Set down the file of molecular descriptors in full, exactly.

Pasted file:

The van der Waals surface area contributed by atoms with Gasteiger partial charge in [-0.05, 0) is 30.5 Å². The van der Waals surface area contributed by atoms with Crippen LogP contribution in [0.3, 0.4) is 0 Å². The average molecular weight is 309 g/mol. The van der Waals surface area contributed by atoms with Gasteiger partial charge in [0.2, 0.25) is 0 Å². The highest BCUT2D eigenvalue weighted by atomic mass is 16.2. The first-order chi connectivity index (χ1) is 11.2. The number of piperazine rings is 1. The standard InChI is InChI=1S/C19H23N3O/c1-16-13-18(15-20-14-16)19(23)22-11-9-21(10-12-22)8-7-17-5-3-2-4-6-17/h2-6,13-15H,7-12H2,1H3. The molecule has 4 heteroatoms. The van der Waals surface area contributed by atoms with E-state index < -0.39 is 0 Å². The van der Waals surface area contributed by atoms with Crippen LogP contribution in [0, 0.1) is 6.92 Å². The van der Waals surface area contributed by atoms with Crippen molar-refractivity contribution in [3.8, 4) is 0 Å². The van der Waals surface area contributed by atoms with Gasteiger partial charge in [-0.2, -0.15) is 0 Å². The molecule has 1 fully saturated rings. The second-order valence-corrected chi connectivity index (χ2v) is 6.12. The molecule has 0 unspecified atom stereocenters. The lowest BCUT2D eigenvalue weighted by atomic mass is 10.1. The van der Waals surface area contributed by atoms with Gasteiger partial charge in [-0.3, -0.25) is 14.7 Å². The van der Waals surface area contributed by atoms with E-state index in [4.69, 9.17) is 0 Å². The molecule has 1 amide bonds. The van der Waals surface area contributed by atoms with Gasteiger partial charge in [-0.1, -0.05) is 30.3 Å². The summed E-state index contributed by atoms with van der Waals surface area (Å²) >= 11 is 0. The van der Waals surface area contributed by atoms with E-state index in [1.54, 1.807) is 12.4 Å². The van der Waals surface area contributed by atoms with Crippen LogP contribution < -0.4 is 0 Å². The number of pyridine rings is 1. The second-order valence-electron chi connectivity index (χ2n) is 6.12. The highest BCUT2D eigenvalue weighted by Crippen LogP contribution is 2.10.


The van der Waals surface area contributed by atoms with Gasteiger partial charge in [-0.05, 0) is 30.5 Å². The van der Waals surface area contributed by atoms with Crippen LogP contribution in [0.3, 0.4) is 0 Å². The average molecular weight is 309 g/mol. The van der Waals surface area contributed by atoms with Gasteiger partial charge in [0.2, 0.25) is 0 Å². The highest BCUT2D eigenvalue weighted by atomic mass is 16.2. The first-order chi connectivity index (χ1) is 11.2. The number of piperazine rings is 1. The standard InChI is InChI=1S/C19H23N3O/c1-16-13-18(15-20-14-16)19(23)22-11-9-21(10-12-22)8-7-17-5-3-2-4-6-17/h2-6,13-15H,7-12H2,1H3. The molecule has 4 heteroatoms. The van der Waals surface area contributed by atoms with E-state index < -0.39 is 0 Å². The van der Waals surface area contributed by atoms with Crippen LogP contribution in [0, 0.1) is 6.92 Å². The van der Waals surface area contributed by atoms with Crippen molar-refractivity contribution in [3.8, 4) is 0 Å². The van der Waals surface area contributed by atoms with Gasteiger partial charge in [-0.2, -0.15) is 0 Å². The molecule has 1 fully saturated rings. The second-order valence-corrected chi connectivity index (χ2v) is 6.12. The molecule has 0 unspecified atom stereocenters. The lowest BCUT2D eigenvalue weighted by atomic mass is 10.1. The van der Waals surface area contributed by atoms with Gasteiger partial charge in [-0.3, -0.25) is 14.7 Å². The van der Waals surface area contributed by atoms with E-state index in [4.69, 9.17) is 0 Å². The molecule has 1 amide bonds. The van der Waals surface area contributed by atoms with Gasteiger partial charge in [-0.1, -0.05) is 30.3 Å². The summed E-state index contributed by atoms with van der Waals surface area (Å²) >= 11 is 0. The van der Waals surface area contributed by atoms with E-state index in [1.54, 1.807) is 12.4 Å². The van der Waals surface area contributed by atoms with Crippen LogP contribution < -0.4 is 0 Å². The number of pyridine rings is 1. The second-order valence-electron chi connectivity index (χ2n) is 6.12. The highest BCUT2D eigenvalue weighted by Crippen LogP contribution is 2.10.